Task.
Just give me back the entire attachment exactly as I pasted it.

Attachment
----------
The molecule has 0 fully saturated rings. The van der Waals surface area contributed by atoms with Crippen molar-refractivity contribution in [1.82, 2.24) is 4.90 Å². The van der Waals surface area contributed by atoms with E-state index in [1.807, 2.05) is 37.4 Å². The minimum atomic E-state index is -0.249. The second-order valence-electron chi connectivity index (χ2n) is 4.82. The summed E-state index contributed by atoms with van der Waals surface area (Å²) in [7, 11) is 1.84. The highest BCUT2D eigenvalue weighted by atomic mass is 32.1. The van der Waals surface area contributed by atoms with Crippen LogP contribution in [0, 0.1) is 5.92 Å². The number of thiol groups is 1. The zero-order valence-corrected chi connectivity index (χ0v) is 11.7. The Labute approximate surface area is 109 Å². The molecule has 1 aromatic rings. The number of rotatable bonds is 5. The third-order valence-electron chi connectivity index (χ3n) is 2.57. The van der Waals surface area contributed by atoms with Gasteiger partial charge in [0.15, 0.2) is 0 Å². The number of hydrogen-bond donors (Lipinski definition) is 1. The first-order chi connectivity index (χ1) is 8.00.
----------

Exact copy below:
The molecule has 0 fully saturated rings. The van der Waals surface area contributed by atoms with Crippen molar-refractivity contribution in [1.82, 2.24) is 4.90 Å². The van der Waals surface area contributed by atoms with E-state index in [1.807, 2.05) is 37.4 Å². The minimum atomic E-state index is -0.249. The second-order valence-electron chi connectivity index (χ2n) is 4.82. The summed E-state index contributed by atoms with van der Waals surface area (Å²) in [7, 11) is 1.84. The highest BCUT2D eigenvalue weighted by atomic mass is 32.1. The van der Waals surface area contributed by atoms with Crippen LogP contribution in [0, 0.1) is 5.92 Å². The number of thiol groups is 1. The zero-order valence-corrected chi connectivity index (χ0v) is 11.7. The Labute approximate surface area is 109 Å². The molecule has 1 aromatic rings. The number of rotatable bonds is 5. The third-order valence-electron chi connectivity index (χ3n) is 2.57. The van der Waals surface area contributed by atoms with Gasteiger partial charge in [0.15, 0.2) is 0 Å². The number of hydrogen-bond donors (Lipinski definition) is 1. The first-order chi connectivity index (χ1) is 8.00.